The time required to acquire the tomographic data set is more difficult to reduce. Present CT scanners require on the order of one to two seconds to acquire the projection set for one slice. This scan time may be reduced by rotating the gantry at a faster speed. A higher gantry speed, in general, will reduce the signal-to-noise ratio of the acquired data by the square root of the factor of rotational rate increase. This may be overcome to some extent in transmission tomography devices by increasing the radiation output of the x-ray tube, but is subject to the power limits of such devices.
A reduction in patient repositioning time may be accomplished by translating the patient in the z-axis synchronously with the rotation of the gantry. The combination of constant patient translation along the z-axis during the rotation of the gantry and acquisition of projection data has been termed "helical scanning" and refers to the apparent path of a point on the gantry with respect to a reference point on the imaged body. As used herein, "helical scanning" shall refer generally to the use of continuous translation of the patient or imaged object during the acquisition of tomographic imaging data, and "constant z-axis scanning" shall refer to the acquisition of the tomographic data set without translation of the patient or imaged object during the acquisition period.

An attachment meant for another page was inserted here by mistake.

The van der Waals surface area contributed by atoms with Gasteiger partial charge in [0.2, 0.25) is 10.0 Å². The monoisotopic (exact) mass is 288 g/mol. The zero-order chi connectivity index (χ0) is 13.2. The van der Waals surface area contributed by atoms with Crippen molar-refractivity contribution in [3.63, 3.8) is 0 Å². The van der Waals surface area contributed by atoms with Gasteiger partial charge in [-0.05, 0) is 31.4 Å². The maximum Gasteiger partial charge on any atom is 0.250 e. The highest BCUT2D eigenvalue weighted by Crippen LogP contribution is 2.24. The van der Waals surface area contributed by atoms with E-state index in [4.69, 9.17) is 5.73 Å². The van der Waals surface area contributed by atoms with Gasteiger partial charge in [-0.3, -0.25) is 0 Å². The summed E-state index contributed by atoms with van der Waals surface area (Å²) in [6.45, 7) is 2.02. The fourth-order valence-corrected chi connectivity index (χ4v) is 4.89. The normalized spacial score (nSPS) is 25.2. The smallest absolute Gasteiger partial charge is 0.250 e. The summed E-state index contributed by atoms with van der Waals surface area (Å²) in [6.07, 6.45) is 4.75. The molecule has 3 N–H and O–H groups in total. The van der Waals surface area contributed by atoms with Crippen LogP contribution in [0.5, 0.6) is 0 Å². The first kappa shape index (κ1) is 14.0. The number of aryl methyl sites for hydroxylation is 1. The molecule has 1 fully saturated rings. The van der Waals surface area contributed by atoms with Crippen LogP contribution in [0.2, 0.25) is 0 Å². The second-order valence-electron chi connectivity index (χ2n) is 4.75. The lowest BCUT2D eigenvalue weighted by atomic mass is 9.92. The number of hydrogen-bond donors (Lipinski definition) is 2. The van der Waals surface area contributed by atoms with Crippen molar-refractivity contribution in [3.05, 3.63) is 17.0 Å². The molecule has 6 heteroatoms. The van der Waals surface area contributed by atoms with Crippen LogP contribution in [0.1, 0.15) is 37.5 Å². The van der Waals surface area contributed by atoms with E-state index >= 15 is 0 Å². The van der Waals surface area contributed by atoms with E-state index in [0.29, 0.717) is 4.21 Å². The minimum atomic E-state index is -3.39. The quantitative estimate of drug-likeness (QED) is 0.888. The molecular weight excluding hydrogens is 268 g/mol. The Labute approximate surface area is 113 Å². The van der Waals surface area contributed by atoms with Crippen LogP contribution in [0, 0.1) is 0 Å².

Continuous translation of the imaged object during scanning shortens the total scanning time required for the acquisition of a given number of slices by eliminating the length of time normally required for repositioning the patient between scans. However, helical scanning introduces certain errors with regard to the data in the acquired tomographic projection sets. The mathematics of tomographic reconstruction assumes that the tomographic projection set is acquired along a constant z-axis slice plane. The helical scan path clearly deviates from this condition and this deviation results in image artifacts in the reconstructed slice image if there is any significant change in the object in the z-axis. The severity of the image artifacts depends generally on the "helix offset" in the projection data, measured as the difference between the table locations of the scanned data and the z axis value of the desired slice plane. Errors resulting from helical scanning will be referred to collectively as "skew" errors.